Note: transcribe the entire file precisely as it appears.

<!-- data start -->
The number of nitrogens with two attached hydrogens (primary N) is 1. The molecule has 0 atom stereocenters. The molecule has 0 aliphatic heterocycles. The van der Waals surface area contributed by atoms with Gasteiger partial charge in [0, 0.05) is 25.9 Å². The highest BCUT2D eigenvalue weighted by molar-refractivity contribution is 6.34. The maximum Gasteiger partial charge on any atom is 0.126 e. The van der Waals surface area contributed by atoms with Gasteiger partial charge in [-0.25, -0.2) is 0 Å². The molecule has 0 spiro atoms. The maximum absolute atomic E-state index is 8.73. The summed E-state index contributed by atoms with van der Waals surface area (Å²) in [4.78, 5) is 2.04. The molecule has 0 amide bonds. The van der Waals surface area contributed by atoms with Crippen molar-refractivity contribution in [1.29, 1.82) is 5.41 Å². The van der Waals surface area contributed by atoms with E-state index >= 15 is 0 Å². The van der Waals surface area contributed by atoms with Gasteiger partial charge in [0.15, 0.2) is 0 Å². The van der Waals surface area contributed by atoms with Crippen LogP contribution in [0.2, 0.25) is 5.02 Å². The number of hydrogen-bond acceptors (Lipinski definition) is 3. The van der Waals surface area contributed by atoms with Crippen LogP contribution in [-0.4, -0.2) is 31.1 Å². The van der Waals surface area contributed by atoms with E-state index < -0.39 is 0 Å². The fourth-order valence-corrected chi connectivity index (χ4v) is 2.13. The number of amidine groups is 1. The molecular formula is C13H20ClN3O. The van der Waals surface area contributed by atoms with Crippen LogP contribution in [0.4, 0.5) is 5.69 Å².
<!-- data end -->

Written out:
The number of nitrogens with two attached hydrogens (primary N) is 1. The molecule has 0 atom stereocenters. The molecule has 0 aliphatic heterocycles. The van der Waals surface area contributed by atoms with Gasteiger partial charge in [0, 0.05) is 25.9 Å². The highest BCUT2D eigenvalue weighted by molar-refractivity contribution is 6.34. The maximum Gasteiger partial charge on any atom is 0.126 e. The van der Waals surface area contributed by atoms with Gasteiger partial charge in [-0.25, -0.2) is 0 Å². The molecule has 0 spiro atoms. The maximum absolute atomic E-state index is 8.73. The summed E-state index contributed by atoms with van der Waals surface area (Å²) in [4.78, 5) is 2.04. The molecule has 0 amide bonds. The van der Waals surface area contributed by atoms with Crippen molar-refractivity contribution in [1.29, 1.82) is 5.41 Å². The van der Waals surface area contributed by atoms with E-state index >= 15 is 0 Å². The van der Waals surface area contributed by atoms with Gasteiger partial charge in [0.15, 0.2) is 0 Å². The van der Waals surface area contributed by atoms with Crippen LogP contribution in [0.2, 0.25) is 5.02 Å². The number of hydrogen-bond acceptors (Lipinski definition) is 3. The van der Waals surface area contributed by atoms with Crippen LogP contribution in [-0.4, -0.2) is 31.1 Å². The van der Waals surface area contributed by atoms with E-state index < -0.39 is 0 Å². The fourth-order valence-corrected chi connectivity index (χ4v) is 2.13. The number of amidine groups is 1. The molecular formula is C13H20ClN3O. The van der Waals surface area contributed by atoms with Crippen LogP contribution in [0.4, 0.5) is 5.69 Å².